Grave Reference: 8. D. 11.
    Cemetery: KRANJI WAR CEMETERY
    Additional Information: Son of George and Annie May Yarrington, of Newark. I surmise he was a Japanese POW.
     
  10. Enigma1003

    Enigma1003 Member

    Hi Noggin,

    Its not stated what he died from, just states "Died Changi on Good Friday 1942. Buried Changi Cemetery 03.04.42 in grave AB 6"

    Mike
     
  11. noggin1969

    noggin1969 Well-Known Member

    Thank you.
     
  12. noggin1969

    noggin1969 Well-Known Member

    Another local if anymore info :
    CLAYTON, JOHN WILLIAM

    Rank: Corporal

    Service No: 4799151

    Date of Death: 05/05/1942

    Age: 33

    Regiment/Service: Royal Corps of Signals 4 Air Form. Sigs. (The North Somerset Yeomanry)

    Grave Reference: 1. A. 15.

    Cemetery: TOBRUK WAR CEMETERY

    Additional Information: Son of Arthur and Nellie Clayton; husband of Evelyn Verna Clayton, of New Ollerton, Nottinghamshire.
     
  13. jeffbubble

    jeffbubble Senior Member

    While doing my National Service in REME in 1962 I was attached to the 30th Signal Regt, at Blandford. One day there was great consternation, when I asked what was going on they replied "The Bear is Coming" too much Scrumpy thinks me? No in the back of a Bedford RL was this stone Bear Beating a drum, Its the Berlin Cable Bear, shouts one. so my Question is what the Hell was it?
     
  14. Bala

    Bala Member

    Found this:

    THE BERLIN CABLE BEAR (BRUNO) In 1945, amongst the ruins of Berlin, outside the headquarters of the Deutsche Femkabel Geselischaft (German Cable Company) in Rognitzstrasse, stood the imposing statue of a Bear (the mascot of Berlin to this day) with its arms embracing a drum of cable. Not wishing to see this prize fall into the hands of the Russians, it was loaded onto the back of a truck, concealed as signal equipment and whisked away through zone check points and arrived at Harewood Barracks in Herford. The intention was, originally, to ship the statue back to the UK, to the Signals Headquarters Mess; however the statue never got any further than the Hook of Holland. In the spring of 1948, the bear was hoisted atop a column which originally carried the Nazi eagle in Kray Barracks, Essen. It was at Essen that a visiting engineer from Seimens saw and recognised 'Bruno' for what it was and thereby started off the negotiations, which eventually resulted in the return of 'Bruno' to the original company. On the 28th November 1957, with full military honours, the statue was handed back to the Managing Director of the firm, Herr Friedrich Muhi - 'Bruno' had finally arrived back home! As a result and as an expression of gratitude and generosity, the Company had a replica made and in May 1958, amid much press and radio coverage, Herr Muhi presented 'Bruno' to 10th Signal Regiment. The statue was moved back to the UK when the Regiment relocated to Hounslow and latterly to Erskine Barracks, Wilton, where it stood for 20 years. 'Bruno' now commands pride of place in Basil Hill Site, Corsham, outside the entrance to Regimental Headquarters. Over the years, every element of 10th Signal Regiment, somewhere in its organisations, has carried the logo of this much ventured mascot.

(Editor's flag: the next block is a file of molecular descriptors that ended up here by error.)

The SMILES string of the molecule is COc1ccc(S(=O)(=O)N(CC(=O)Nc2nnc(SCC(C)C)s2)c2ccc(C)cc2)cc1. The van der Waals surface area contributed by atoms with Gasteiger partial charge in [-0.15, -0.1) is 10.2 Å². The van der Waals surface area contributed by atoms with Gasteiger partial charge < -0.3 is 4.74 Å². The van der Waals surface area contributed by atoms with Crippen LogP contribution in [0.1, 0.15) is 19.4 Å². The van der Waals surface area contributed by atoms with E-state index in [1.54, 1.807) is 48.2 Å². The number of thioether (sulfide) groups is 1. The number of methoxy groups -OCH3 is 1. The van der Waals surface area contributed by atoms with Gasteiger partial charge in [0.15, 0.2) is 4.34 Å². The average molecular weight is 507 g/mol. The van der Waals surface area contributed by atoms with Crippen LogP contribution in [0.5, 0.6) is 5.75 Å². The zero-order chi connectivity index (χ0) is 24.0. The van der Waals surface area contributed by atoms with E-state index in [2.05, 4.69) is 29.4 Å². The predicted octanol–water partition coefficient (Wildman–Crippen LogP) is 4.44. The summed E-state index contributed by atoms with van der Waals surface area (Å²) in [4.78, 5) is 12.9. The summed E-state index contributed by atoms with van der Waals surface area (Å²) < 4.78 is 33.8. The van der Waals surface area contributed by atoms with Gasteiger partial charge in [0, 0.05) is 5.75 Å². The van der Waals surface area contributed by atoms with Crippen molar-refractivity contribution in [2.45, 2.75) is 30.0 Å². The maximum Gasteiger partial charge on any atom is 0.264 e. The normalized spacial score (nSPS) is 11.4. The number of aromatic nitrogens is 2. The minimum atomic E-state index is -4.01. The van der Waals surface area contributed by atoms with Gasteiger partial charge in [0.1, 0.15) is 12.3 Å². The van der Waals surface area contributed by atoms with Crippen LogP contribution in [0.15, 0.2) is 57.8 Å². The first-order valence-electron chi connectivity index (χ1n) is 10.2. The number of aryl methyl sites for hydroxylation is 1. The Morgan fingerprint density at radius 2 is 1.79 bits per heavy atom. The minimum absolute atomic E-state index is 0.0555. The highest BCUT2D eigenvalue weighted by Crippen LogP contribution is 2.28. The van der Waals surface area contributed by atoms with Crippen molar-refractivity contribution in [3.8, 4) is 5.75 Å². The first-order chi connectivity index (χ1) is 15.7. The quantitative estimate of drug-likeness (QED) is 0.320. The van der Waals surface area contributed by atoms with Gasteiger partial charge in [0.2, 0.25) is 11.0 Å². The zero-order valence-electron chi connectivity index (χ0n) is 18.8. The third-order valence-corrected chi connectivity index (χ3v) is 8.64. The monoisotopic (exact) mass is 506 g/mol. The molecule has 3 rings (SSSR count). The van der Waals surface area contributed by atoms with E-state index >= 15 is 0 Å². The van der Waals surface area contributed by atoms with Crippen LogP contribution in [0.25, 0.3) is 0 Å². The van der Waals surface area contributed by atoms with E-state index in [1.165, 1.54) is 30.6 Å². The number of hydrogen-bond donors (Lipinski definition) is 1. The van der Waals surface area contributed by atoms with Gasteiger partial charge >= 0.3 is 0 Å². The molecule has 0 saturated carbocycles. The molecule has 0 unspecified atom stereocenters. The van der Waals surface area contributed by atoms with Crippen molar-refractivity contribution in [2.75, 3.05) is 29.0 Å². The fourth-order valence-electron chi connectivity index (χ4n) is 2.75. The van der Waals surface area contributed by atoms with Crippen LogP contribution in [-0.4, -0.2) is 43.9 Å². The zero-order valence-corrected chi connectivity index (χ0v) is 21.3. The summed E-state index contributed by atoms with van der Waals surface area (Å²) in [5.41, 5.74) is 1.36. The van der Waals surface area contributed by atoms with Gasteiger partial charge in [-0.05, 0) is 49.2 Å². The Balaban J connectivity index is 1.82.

CL1 likes this.
  15. jeffbubble

    jeffbubble Senior Member

    How did I dream that up ?
     
  16. dbf

    dbf Moderatrix MOD

    The Sphere 27 September 1941

    The Sphere 27 September 1941, 1.jpg The Sphere 27 September 1941, 2.jpg
     

    Attached Files:

  17. Bala

    Bala Member

    I am researching Auxiliary Units (The secret British Resistance) that had a Special Duties Branch which was the Signals side of the organisation. I have just read a document that states radio Hams that were serving in other regiments were transferred over into the SDB Royal Signals because of their prewar radio skills but instructed to keep up their existing insignia and not put up RS.
    Was the order ever recinded?.

    However there were ATS radio operators and they proudly wore the 'Jimmy' coller dog badges.
     

    Attached Files:

  18. Bala

    Bala Member

    One of the founder officers of Aux Special Duties Branch was Captain Ken Ward. Prior to joining he served he as a training officer in serveral places:
    4 Div Signals (organised as a branch of the School of Signals), later renamed 18 Div Sigs; then became 2nd Army Signals but were to continue as a training unit.
    He was at Canterbury Cavalry Barracks with signals then moved to a camp at or near Frant in East Sussex close to Tunbridge Wells.
    I am looking for a photograph so to illustrate his career
    Any help appreciated
     
  19. Bala

    Bala Member

    What R Sigs trades would have been needed in Home Forces:

    1. To design, manufacture, service & repair radios (Voice only not morse).

    2. Select suitable sites to establish a Radio Network

    3. Erect aerials up trees, church towers & the like.

    4. maintain and service radios (in secret bunkers) - charge batteries

    5. be radio operators in bunkers

    6. Drivers

    Is there a list of WW2 Royal Signals trades

    Thank you
     
  20. samayuk

    samayuk exsigman

    have been collecting photos of RCS for some time now, must have quite a few now, is it possible to access your gallery to see if you have any I dont have.
    that is headstone photos